As opposed to the fast-food society we live in, the concept of slow food encourages people to take smaller bites and enjoy the entire dining experience more. On average, an American adult doesn’t spend more than 18 minutes eating lunch and around 35 minutes for dinner.

Unfortunately, there isn’t enough time for meaningful conversations or connecting with your dear ones during meal time, which may lead to frustration and negative emotions in the long run. By spending more time at the dinner table we will not only focus more on our beloved ones but will also end up eating less and enjoying each bite to the maximum.

The combination of soft music and lighting at the table, together with the concept of slow food, seems to have a positive impact on our health, determining us to eat less and to be pickier when it comes to the ingredients in our meal.

Music increases verbal intelligence

If you need any more proof that music does make you more intelligent, there are several studies conducted in the field of verbal intelligence. According to them, 90% of children aged 4-6 increased their verbal intelligence after taking just one month of music lessons that included notions of melody, rhythm, pitch, and voice.

Scientists suggested that music training had a form of “transfer effect” that helped children understand and explain words better.

The same happens with all those who listen to the lyrics of a song. Depending on each person’s memory, the lyrics to a song can be learned by heart in less than one day and help to expand one’s vocabulary or verbal intelligence.

Moreover, elementary notions of music can help people learn to play an instrument easier and even write their own songs. If you have a passion for guitars and want to improve your playing skills, you’ll find this a nice read.

Music improves driving skills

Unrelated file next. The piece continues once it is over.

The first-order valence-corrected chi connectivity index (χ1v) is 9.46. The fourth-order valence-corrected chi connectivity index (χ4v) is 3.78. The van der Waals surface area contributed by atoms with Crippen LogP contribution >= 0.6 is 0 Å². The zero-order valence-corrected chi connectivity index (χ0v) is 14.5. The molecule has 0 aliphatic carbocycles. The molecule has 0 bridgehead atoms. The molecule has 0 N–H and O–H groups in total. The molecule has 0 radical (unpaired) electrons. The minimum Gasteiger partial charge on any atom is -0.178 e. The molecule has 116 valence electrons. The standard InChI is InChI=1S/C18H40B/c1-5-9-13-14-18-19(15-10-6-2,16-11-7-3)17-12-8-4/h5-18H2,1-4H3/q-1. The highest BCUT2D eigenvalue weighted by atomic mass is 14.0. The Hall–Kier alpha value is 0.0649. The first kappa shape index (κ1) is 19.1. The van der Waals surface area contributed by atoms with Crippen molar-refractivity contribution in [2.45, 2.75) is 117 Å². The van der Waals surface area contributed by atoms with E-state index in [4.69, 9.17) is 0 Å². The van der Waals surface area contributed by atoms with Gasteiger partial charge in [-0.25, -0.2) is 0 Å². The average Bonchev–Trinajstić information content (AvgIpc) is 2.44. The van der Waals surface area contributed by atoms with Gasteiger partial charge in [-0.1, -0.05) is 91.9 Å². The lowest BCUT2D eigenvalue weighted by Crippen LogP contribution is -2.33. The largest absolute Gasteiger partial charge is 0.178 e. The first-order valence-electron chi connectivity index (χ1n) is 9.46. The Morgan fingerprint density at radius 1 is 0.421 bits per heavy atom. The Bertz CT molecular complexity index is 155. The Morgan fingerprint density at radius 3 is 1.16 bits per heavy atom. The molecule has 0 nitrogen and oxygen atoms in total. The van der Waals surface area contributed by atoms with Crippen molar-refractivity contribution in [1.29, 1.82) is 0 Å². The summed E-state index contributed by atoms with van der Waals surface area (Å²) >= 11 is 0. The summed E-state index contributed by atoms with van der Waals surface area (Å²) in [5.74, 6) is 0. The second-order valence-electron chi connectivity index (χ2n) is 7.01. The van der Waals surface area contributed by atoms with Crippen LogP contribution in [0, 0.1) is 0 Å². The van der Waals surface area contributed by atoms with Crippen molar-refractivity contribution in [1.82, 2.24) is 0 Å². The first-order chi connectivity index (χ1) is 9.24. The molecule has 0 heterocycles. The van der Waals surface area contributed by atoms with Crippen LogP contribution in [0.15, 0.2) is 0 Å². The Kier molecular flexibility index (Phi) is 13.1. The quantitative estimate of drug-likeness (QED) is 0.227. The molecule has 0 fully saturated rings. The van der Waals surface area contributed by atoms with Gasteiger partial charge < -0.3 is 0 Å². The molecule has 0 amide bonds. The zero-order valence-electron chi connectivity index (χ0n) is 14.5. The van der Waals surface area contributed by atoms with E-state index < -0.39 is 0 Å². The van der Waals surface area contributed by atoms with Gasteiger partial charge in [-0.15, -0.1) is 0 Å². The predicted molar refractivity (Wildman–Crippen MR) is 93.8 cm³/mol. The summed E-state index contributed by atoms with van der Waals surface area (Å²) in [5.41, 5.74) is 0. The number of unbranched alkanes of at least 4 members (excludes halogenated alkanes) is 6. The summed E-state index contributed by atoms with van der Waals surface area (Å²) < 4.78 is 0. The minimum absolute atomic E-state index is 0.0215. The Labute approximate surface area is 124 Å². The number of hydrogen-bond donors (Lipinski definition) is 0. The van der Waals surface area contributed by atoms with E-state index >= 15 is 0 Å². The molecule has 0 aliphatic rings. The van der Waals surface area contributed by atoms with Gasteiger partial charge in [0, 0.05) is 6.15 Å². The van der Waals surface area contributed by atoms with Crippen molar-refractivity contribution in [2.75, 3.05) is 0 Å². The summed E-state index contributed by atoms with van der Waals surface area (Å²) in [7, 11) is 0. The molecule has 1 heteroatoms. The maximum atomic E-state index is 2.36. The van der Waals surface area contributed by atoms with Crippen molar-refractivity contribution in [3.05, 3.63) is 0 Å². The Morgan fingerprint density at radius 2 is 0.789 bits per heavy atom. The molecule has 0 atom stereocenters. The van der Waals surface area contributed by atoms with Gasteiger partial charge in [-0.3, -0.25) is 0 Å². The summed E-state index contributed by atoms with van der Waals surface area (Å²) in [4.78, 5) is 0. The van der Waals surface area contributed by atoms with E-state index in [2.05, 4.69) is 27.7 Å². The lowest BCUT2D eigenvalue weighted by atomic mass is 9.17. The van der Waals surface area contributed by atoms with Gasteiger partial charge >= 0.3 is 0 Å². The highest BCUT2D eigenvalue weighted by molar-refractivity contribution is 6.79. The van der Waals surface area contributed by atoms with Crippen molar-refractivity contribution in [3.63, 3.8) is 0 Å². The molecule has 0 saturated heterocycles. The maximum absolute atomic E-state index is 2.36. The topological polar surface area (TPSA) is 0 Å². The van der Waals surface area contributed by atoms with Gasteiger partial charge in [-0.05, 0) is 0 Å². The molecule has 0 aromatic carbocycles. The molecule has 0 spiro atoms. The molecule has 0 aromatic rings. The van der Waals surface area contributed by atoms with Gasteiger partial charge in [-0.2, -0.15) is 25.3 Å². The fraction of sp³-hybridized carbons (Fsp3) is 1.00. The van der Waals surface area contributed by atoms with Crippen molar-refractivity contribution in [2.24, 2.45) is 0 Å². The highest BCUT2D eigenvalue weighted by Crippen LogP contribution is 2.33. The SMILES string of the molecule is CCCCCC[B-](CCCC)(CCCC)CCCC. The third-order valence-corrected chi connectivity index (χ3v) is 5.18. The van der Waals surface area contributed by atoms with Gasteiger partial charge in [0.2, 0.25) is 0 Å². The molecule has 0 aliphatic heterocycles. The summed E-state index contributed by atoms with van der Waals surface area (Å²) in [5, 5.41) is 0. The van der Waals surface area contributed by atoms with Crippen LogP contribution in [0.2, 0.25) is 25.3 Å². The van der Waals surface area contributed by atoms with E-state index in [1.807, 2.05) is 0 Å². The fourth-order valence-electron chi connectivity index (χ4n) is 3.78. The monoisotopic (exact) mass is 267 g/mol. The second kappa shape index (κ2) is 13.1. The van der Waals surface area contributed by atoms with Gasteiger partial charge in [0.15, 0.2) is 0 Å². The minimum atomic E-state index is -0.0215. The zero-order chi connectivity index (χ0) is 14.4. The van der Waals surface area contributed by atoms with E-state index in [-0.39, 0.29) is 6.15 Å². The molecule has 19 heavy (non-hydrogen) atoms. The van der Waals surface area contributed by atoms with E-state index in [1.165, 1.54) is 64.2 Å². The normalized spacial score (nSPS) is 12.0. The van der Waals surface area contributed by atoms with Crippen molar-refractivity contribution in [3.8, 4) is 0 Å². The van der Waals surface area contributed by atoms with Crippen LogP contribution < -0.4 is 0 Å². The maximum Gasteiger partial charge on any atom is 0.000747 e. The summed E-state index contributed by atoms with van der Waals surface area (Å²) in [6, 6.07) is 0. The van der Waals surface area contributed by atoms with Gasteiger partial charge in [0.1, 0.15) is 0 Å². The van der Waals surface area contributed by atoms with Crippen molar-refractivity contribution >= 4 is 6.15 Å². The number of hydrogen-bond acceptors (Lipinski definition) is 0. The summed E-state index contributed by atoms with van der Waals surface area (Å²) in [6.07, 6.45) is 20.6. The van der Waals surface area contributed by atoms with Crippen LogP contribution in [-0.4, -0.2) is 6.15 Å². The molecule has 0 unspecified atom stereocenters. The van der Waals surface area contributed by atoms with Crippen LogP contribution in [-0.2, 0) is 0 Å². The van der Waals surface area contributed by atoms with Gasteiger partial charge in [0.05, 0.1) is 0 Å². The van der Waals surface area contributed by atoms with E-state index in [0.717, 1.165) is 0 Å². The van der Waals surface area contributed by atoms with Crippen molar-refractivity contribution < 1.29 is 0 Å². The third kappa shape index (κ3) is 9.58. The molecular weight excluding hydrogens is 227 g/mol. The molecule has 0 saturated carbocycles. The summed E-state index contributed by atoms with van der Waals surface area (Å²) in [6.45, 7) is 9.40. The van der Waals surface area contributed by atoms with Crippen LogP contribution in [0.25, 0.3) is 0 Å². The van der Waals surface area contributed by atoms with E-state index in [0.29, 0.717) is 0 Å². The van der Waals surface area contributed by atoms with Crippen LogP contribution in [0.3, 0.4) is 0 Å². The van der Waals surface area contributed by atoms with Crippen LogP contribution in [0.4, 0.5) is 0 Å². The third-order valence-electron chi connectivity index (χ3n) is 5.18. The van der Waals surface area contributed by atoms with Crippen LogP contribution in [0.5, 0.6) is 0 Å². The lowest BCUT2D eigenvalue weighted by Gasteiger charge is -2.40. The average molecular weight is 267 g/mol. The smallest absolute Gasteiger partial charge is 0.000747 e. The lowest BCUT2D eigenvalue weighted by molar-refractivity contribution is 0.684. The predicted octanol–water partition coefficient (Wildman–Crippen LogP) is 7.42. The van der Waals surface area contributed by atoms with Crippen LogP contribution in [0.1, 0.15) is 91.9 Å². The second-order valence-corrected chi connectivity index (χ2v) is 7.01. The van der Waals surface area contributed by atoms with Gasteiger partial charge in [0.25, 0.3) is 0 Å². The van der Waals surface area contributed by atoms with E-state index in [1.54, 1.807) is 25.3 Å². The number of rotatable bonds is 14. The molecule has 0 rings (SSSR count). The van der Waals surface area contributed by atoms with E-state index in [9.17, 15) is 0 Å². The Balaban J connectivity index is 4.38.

How many people like driving without listening to anything at all? According to a scientific study conducted in the Netherlands, those who listen to music while driving improve their skills in the long term.

As we previously mentioned, music has a major impact on one’s mood so, by listening to the right tunes, you can become more cheerful and happier. Consequently, this will lead to safer driving.

Incredible Health Benefits of Music
Incredible Health Benefits of Music


After decades if not centuries of studies and millions of people getting involved, the conclusions are rather simple – music does play an important role in one’s development and can become an antidote for various affections.

Calm and relaxing music allows you to find inner peace and, combined with meditation or a mild form of exercising, it will improve your mood and battle anxiety, depression, and negative thoughts.

Music also plays a crucial role in your diet habits as it can actually help you to eat less and, thus, lose a few pounds in time.

I'm NOT a doctor! I'm just passionate about health and healthy leaving. The information on this website, such as graphics, images, text and all other materials, is provided for reference and educational purposes only and is not meant to substitute for the advice provided by your own physician or other medical professional. The content is not intended to be complete or exhaustive or to apply to any specific individual's medical condition.